Biomass waste can be used to produce porous carbons capable of sequestering CO2 gas emitted from large point sources (e.g., power plants, cement industries). However, there are no general guidelines on how such high-quality porous carbons should be synthesized or their optimal operational conditions. In a recent study, scientists employed a machine learning-based method to determine which core factors should be prioritized in biomass waste-derived porous carbons to achieve the best CO2 adsorption performance, paving the way to a circular economy.
If we are to mitigate climate change, we must find cost-effective and sustainable ways to reduce industrial carbon dioxide (CO2) emissions. Unfortunately, most well-established methods for carbon capture and storage (CCS) in industrial post-combustion sources bear significant downsides, such as a high cost, environmental toxicity, or durability issues. Against this backdrop, many researchers have focused on what may be our best bet for next-generation CCS systems: CO2 adsorption using solid porous carbon materials.
One notorious advantage of using porous carbons for CO2 sequestration is that they can be produced from biomass waste, such as agricultural waste, food waste, animal waste, and forest debris. This makes biomass waste-derived porous carbons (BWDPCs) attractive not only due to their low cost, but also because they provide an alternative way to put biomass waste to good use. Although BWDPCs could definitely bring us closer to a circular economy, this field of study is relatively young, and no clear guidelines or consensus exist between scientists as to how BWDPCs should be synthesized or what material properties and compositions they should strive for.
Could artificial intelligence (AI) help us out in this conundrum? In a recently published study, a collaborative research team from Korea University and the National University of Singapore employed a machine learning-based approach that may guide the development of future porous carbon synthesis strategies. The scientists noted that there are three core factors influencing the CO2 adsorption properties in BWDPCs: the elemental composition of the porous solid, its textural properties, and the adsorption parameters at which it operates, such as temperature and pressure. However, how these core factors should be prioritized when developing BWDPCs has remained unclear, until now.
To help settle this matter, the team first conducted a literature review and selected 76 publications describing both the synthesis and performance of various BWDPCs. After curation, these papers provided over 500 datapoints that were used to train and test three tree-based models. “The main purpose of our work was to elucidate how machine learning tools can be leveraged for predictive analytics and used to draw valuable insights into the process of CO2 adsorption using BWDPCs,” explains Professor Yong Sik Ok from Korea University, who led the study.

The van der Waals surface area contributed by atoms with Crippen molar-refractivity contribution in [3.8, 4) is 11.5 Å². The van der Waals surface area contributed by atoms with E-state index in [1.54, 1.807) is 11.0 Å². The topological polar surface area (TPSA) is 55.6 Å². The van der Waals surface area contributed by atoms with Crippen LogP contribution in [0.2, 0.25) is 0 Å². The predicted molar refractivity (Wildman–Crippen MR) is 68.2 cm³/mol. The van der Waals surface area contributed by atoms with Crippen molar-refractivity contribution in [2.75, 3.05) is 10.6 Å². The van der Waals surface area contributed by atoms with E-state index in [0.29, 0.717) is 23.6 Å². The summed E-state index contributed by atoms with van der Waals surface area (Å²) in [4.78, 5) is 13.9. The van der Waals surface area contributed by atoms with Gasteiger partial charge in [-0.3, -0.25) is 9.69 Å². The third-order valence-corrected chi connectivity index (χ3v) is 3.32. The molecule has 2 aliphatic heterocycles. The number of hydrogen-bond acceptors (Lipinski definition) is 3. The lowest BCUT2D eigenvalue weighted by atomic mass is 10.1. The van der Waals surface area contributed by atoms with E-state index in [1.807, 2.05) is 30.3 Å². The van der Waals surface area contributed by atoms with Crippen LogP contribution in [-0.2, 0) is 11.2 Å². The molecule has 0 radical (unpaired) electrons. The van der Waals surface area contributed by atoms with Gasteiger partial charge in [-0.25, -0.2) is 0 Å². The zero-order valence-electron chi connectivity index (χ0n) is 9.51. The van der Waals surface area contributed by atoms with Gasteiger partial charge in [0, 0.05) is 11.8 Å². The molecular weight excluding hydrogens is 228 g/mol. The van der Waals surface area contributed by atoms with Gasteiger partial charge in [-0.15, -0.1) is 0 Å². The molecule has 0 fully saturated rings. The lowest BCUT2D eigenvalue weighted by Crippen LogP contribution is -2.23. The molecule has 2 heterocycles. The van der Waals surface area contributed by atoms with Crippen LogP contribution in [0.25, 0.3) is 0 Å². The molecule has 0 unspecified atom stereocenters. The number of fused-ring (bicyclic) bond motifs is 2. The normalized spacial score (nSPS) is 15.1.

The input features of the models were the three core factors, whereas the output was the level of CO2 adsorption. Although the models themselves become essentially ‘black boxes’ after the training process, they can be used to make accurate predictions on the performance of BWDPCs based solely on the core factors considered. Most importantly, through feature analyses, the research team determined the relative importance of each of the input features for making accurate predictions. In other words, they established which of the core factors is the most important to achieve high CO2 adsorption. The results indicate that the adsorption parameters contributed much more than the other two core factors for the models to make correct predictions, underlining the importance of optimizing operational conditions first. The textural properties of the BWDPCs, such as their pore size and surface area, came in second place, and their elemental composition came last.
Worth noting, the predictions of the models and the results of the feature importance analyses were backed by existing literature and our current understanding of the mechanisms behind the CO2 capture process. This cemented the real-world applicability of this data-driven strategy not only for BWDPCs, but for other types of materials, as Prof. Ok explains, “Our modeling approach is cross-deployable and can be used to investigate other types of porous carbons for CO2 adsorption, such as zeolites and metal−organic frameworks, and not just those derived from biomass waste.”
The team now plans to devise a synthesis strategy for BWDPCs by focusing on optimizing the two most important core factors. Moreover, they will keep adding experimental data points to the database used in this study and make it open source so that the research community may also benefit from it.